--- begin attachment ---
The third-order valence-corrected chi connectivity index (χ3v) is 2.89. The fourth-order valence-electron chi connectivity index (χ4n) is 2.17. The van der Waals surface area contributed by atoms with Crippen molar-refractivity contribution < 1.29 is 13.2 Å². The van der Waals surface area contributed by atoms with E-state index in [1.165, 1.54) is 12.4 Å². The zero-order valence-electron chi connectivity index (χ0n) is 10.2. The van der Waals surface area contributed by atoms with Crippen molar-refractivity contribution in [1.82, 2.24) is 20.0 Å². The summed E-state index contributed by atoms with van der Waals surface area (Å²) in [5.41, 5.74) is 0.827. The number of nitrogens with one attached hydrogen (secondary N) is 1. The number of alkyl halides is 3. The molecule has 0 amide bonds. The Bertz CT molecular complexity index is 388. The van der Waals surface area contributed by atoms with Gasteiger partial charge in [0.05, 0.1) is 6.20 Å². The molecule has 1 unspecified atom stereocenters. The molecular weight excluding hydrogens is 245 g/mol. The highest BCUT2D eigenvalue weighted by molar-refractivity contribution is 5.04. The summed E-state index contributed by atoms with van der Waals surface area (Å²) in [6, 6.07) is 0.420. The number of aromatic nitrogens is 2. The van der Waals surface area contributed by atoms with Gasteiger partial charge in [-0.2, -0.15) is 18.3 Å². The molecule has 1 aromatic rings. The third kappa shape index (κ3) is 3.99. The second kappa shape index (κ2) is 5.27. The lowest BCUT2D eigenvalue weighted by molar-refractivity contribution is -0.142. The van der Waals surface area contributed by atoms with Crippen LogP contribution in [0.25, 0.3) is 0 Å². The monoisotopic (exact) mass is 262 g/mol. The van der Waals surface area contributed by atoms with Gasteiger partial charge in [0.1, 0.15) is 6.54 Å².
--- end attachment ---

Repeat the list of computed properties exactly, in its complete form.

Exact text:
The third-order valence-corrected chi connectivity index (χ3v) is 2.89. The fourth-order valence-electron chi connectivity index (χ4n) is 2.17. The van der Waals surface area contributed by atoms with Crippen molar-refractivity contribution < 1.29 is 13.2 Å². The van der Waals surface area contributed by atoms with E-state index in [1.165, 1.54) is 12.4 Å². The zero-order valence-electron chi connectivity index (χ0n) is 10.2. The van der Waals surface area contributed by atoms with Crippen molar-refractivity contribution in [1.82, 2.24) is 20.0 Å². The summed E-state index contributed by atoms with van der Waals surface area (Å²) in [5.41, 5.74) is 0.827. The number of nitrogens with one attached hydrogen (secondary N) is 1. The number of alkyl halides is 3. The molecule has 0 amide bonds. The Bertz CT molecular complexity index is 388. The van der Waals surface area contributed by atoms with Gasteiger partial charge in [0.05, 0.1) is 6.20 Å². The molecule has 1 unspecified atom stereocenters. The molecular weight excluding hydrogens is 245 g/mol. The highest BCUT2D eigenvalue weighted by molar-refractivity contribution is 5.04. The summed E-state index contributed by atoms with van der Waals surface area (Å²) in [6, 6.07) is 0.420. The number of aromatic nitrogens is 2. The van der Waals surface area contributed by atoms with Gasteiger partial charge in [-0.2, -0.15) is 18.3 Å². The molecule has 1 aromatic rings. The third kappa shape index (κ3) is 3.99. The second kappa shape index (κ2) is 5.27. The lowest BCUT2D eigenvalue weighted by molar-refractivity contribution is -0.142. The van der Waals surface area contributed by atoms with Crippen LogP contribution in [0.25, 0.3) is 0 Å². The monoisotopic (exact) mass is 262 g/mol. The van der Waals surface area contributed by atoms with Gasteiger partial charge in [0.1, 0.15) is 6.54 Å².